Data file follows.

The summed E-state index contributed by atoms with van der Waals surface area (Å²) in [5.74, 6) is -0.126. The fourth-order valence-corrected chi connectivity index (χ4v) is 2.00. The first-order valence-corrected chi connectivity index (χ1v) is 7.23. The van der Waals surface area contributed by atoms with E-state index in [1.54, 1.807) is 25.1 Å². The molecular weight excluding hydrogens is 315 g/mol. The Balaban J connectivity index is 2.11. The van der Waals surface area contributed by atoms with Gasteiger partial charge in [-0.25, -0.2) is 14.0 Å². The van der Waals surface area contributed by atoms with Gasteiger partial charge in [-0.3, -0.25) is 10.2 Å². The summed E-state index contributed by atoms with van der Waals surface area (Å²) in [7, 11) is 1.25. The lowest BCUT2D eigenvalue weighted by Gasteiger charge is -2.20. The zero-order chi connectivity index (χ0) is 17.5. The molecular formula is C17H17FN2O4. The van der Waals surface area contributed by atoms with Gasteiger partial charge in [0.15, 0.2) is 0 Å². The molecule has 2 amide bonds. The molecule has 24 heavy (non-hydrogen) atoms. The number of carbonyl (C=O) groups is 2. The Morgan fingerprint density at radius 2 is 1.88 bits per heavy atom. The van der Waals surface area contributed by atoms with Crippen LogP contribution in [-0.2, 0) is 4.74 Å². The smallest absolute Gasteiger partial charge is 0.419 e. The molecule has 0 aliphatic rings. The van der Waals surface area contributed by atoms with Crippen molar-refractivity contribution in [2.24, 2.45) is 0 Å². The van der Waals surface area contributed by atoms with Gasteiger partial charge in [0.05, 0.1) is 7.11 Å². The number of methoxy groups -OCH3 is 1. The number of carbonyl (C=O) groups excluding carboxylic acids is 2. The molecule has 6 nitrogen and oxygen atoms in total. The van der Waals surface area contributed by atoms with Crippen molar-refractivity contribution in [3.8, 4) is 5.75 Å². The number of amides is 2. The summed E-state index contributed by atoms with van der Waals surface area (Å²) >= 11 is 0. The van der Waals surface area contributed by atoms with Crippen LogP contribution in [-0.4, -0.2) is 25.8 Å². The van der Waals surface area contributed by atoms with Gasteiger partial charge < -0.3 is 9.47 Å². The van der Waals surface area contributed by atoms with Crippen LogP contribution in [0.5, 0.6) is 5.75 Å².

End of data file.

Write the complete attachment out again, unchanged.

The summed E-state index contributed by atoms with van der Waals surface area (Å²) in [5.74, 6) is -0.126. The fourth-order valence-corrected chi connectivity index (χ4v) is 2.00. The first-order valence-corrected chi connectivity index (χ1v) is 7.23. The van der Waals surface area contributed by atoms with E-state index in [1.54, 1.807) is 25.1 Å². The molecular weight excluding hydrogens is 315 g/mol. The Balaban J connectivity index is 2.11. The van der Waals surface area contributed by atoms with Gasteiger partial charge in [-0.25, -0.2) is 14.0 Å². The van der Waals surface area contributed by atoms with Gasteiger partial charge in [-0.3, -0.25) is 10.2 Å². The summed E-state index contributed by atoms with van der Waals surface area (Å²) in [7, 11) is 1.25. The lowest BCUT2D eigenvalue weighted by Gasteiger charge is -2.20. The zero-order chi connectivity index (χ0) is 17.5. The molecular formula is C17H17FN2O4. The van der Waals surface area contributed by atoms with Gasteiger partial charge in [0.15, 0.2) is 0 Å². The molecule has 2 amide bonds. The molecule has 24 heavy (non-hydrogen) atoms. The number of carbonyl (C=O) groups is 2. The Morgan fingerprint density at radius 2 is 1.88 bits per heavy atom. The van der Waals surface area contributed by atoms with Crippen LogP contribution in [-0.2, 0) is 4.74 Å². The smallest absolute Gasteiger partial charge is 0.419 e. The molecule has 0 aliphatic rings. The van der Waals surface area contributed by atoms with Crippen molar-refractivity contribution in [2.24, 2.45) is 0 Å². The van der Waals surface area contributed by atoms with Gasteiger partial charge in [0.05, 0.1) is 7.11 Å². The number of methoxy groups -OCH3 is 1. The number of carbonyl (C=O) groups excluding carboxylic acids is 2. The molecule has 6 nitrogen and oxygen atoms in total. The van der Waals surface area contributed by atoms with Crippen molar-refractivity contribution in [3.8, 4) is 5.75 Å². The number of amides is 2. The summed E-state index contributed by atoms with van der Waals surface area (Å²) >= 11 is 0. The van der Waals surface area contributed by atoms with Crippen LogP contribution in [-0.4, -0.2) is 25.8 Å². The van der Waals surface area contributed by atoms with Gasteiger partial charge < -0.3 is 9.47 Å². The van der Waals surface area contributed by atoms with Crippen LogP contribution in [0.5, 0.6) is 5.75 Å².